By Tom Tate
It may be the result of having more than just a couple of cars but it does seem to me that the cars in my garage gang up on me when mechanical or electrical issues pops up. I know that they talk to each other late at night when the lights are off because I’ve heard noises.
Maybe it has to do with the time of year. I don’t think it’s related to age or mileage on the cars because they range from 1957 to 2004 with mileage spanning 50k miles to over 200k. I’ll give a few examples and the loyal reader can make up their own mind.
Half way through last summer, Big Red decided that it was time for some attention and the starter refused to work. No click, no nothing. It did happen at home in the garage so the car didn’t strand me out on the road somewhere (my cars are good like that) but still it was aggravating.
Some years ago, the ignition switch failed to send the signal to the starter when turned the final notch and rather that replace the entire ignition switch, requiring new keys and a big expense, I just installed a push button switch on the dash that was wired to a relay that triggered the starter. That was back when some of the new cars were being sold with a big red start button so I felt like I was keeping the car up to date too. That has been working great except for the first year that I took it out of the barn in the spring with the modern start button on the dash. My push button doesn’t say start on it (thank you Radio Shack) and after a long winter I had forgotten that it was there. I turned the key the final notch at least three times and even got out to look at the battery connections before I spotted the relay that I had installed and remembered my “improvement”.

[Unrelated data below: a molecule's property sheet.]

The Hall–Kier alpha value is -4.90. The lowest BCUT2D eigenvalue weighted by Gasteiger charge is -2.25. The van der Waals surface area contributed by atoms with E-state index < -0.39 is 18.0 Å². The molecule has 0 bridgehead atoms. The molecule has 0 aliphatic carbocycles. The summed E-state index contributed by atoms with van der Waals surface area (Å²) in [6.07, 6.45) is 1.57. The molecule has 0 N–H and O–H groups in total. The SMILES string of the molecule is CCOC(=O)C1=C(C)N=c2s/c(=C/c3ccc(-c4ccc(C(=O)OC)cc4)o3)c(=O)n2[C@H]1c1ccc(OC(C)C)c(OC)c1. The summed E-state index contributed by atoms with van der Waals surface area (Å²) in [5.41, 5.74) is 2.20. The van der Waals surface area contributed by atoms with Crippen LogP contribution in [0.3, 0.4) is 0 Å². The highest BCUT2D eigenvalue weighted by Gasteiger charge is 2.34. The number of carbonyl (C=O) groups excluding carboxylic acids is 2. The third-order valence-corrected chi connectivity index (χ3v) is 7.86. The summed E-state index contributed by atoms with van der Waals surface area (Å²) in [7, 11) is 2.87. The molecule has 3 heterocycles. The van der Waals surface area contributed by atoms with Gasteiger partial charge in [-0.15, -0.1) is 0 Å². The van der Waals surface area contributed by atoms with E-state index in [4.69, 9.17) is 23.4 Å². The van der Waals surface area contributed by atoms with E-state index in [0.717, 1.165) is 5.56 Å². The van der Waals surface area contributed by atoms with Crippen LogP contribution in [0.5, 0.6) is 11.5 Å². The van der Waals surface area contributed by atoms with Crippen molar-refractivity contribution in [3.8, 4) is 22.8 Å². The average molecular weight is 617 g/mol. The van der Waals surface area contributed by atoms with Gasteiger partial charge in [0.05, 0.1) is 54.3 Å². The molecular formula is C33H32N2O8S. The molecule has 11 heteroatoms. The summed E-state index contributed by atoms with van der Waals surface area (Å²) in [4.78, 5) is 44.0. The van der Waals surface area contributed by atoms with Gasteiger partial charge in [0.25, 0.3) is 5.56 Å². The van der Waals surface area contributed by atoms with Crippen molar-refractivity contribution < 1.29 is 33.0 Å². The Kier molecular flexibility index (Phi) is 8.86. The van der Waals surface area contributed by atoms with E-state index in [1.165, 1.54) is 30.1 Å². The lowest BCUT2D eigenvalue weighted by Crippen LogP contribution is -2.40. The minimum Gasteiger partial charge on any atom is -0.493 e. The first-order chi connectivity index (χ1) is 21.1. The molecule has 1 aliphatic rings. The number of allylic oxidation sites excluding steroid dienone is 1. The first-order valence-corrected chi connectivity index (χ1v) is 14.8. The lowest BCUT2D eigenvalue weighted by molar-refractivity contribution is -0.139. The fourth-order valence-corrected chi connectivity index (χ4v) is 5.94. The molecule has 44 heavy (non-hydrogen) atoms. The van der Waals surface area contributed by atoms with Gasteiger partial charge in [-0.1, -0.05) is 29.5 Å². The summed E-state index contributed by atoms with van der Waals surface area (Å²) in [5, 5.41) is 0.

This time I went right to the relay, followed the wires and found a loose connection at the starter which was easily corrected.
The very next day my wife called from the local store to say her BMW was dead and wouldn’t start. That was after driving about 3 miles to the store. Her car isn’t trained to die in the garage like my cars are. So it started up in the garage but wouldn’t restart after a short drive. I grabbed a jump box and went over to give it a jump but even that would only turn it over very slowly. Figuring that a set of cables would provide more juice I zipped the 3 miles back home and grabbed a set of quality cables and tried again. Now the slowly turning starter could only produce a click.